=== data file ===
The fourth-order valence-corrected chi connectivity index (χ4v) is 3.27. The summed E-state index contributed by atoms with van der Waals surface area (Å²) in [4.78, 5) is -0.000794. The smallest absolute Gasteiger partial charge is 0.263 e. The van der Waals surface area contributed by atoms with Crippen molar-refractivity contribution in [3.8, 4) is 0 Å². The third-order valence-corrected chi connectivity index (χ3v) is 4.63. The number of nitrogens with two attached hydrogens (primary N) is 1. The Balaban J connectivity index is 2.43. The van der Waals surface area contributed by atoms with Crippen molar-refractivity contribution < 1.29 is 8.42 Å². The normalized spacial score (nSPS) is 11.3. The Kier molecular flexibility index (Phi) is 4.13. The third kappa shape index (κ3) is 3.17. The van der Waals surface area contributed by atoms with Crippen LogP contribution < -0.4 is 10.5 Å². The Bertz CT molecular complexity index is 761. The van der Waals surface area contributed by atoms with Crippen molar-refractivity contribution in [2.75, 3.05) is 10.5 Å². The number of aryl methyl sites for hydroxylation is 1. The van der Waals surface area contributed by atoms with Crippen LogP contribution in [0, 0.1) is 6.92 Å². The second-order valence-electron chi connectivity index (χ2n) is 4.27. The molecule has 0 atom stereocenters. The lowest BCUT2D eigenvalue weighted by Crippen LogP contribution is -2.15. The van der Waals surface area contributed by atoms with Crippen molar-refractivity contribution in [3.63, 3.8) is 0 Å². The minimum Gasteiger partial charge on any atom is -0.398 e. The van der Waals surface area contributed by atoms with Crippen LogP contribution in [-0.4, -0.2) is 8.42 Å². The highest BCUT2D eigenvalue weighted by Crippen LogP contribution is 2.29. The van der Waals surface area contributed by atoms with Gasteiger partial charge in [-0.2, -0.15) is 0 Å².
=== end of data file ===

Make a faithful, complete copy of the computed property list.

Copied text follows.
The fourth-order valence-corrected chi connectivity index (χ4v) is 3.27. The summed E-state index contributed by atoms with van der Waals surface area (Å²) in [4.78, 5) is -0.000794. The smallest absolute Gasteiger partial charge is 0.263 e. The van der Waals surface area contributed by atoms with Crippen molar-refractivity contribution in [3.8, 4) is 0 Å². The third-order valence-corrected chi connectivity index (χ3v) is 4.63. The number of nitrogens with two attached hydrogens (primary N) is 1. The Balaban J connectivity index is 2.43. The van der Waals surface area contributed by atoms with Crippen molar-refractivity contribution < 1.29 is 8.42 Å². The normalized spacial score (nSPS) is 11.3. The Kier molecular flexibility index (Phi) is 4.13. The third kappa shape index (κ3) is 3.17. The van der Waals surface area contributed by atoms with Crippen LogP contribution < -0.4 is 10.5 Å². The Bertz CT molecular complexity index is 761. The van der Waals surface area contributed by atoms with Crippen molar-refractivity contribution in [2.75, 3.05) is 10.5 Å². The number of aryl methyl sites for hydroxylation is 1. The van der Waals surface area contributed by atoms with Crippen LogP contribution in [0, 0.1) is 6.92 Å². The second-order valence-electron chi connectivity index (χ2n) is 4.27. The molecule has 0 atom stereocenters. The lowest BCUT2D eigenvalue weighted by Crippen LogP contribution is -2.15. The van der Waals surface area contributed by atoms with Crippen molar-refractivity contribution in [3.63, 3.8) is 0 Å². The minimum Gasteiger partial charge on any atom is -0.398 e. The van der Waals surface area contributed by atoms with Crippen LogP contribution in [-0.4, -0.2) is 8.42 Å². The highest BCUT2D eigenvalue weighted by Crippen LogP contribution is 2.29. The van der Waals surface area contributed by atoms with Gasteiger partial charge in [-0.2, -0.15) is 0 Å².